Friday, August 22, 2008


The Asia Times man in Karachi, Syed Saleem Shahzad, looks at the prospects for war or peace in Pakistan. It looks like war.

Musharraf, he points out, had a nuanced policy towards the Pashtuns, Taliban in Afghanistan OK, al-Qaida sometimes OK, some Taliban in Pakistan OK, others not OK. The new government is putting them all in the same basket, and probably that means war is coming. That will make the US happy, and maybe take some pressure off Afghanistan for a while, but Pakistan under the best circumstances is a fragile country, more united by what it is not (India) than by what it is. If Pakistan unites the Pashtun against them, there will be hell to pay.

The Pashtun are about as tough as people get, but they have seldom been united. Against the British, it would usually be a Mullah, or a Fakir who would unite them for a while. Now the Taliban are trying to perform the same roll, but they are also subject to factionalism. But that could change if Pakistan tries to move in force into the tribal areas, circumstances can make people unite under a leader.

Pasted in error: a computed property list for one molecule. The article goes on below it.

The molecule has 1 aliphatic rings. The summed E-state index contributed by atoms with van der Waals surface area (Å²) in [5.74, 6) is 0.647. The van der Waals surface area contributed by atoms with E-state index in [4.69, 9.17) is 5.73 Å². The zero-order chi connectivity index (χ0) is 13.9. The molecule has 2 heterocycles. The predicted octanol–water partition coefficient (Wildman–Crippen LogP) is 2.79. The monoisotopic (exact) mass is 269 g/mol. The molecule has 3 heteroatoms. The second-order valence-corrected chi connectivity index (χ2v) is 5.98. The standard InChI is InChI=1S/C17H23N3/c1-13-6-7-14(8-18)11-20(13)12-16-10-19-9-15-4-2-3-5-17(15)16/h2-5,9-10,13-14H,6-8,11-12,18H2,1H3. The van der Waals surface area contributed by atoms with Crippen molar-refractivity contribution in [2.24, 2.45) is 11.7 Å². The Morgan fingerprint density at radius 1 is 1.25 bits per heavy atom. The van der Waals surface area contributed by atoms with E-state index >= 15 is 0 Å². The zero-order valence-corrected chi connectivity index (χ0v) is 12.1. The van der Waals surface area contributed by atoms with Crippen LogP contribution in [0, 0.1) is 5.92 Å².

Risking to unite the Pashtuns against Pakistan is a dangerous game, but US money makes politicians take risks, even if they know better. The Pashtun gave the British fits until they left, but they've never really challenged Pakistan. The semi-independence of the tribal regions is written in the Pakistan constitution, so that helped guarrantee the peace. The Durand Line, part of the current boundary between Afghanistan and Pakistan divided not only Pashtuns, but even individual tribes. They've never liked it, and if Pakistan pushes too hard, there could be a serious attempt to break up the status quo that has existed since Pakistan independence. And if Pakistan disolves into chaos, kiss Afghanistan goodbye. There would be no way to supply the US and NATO.


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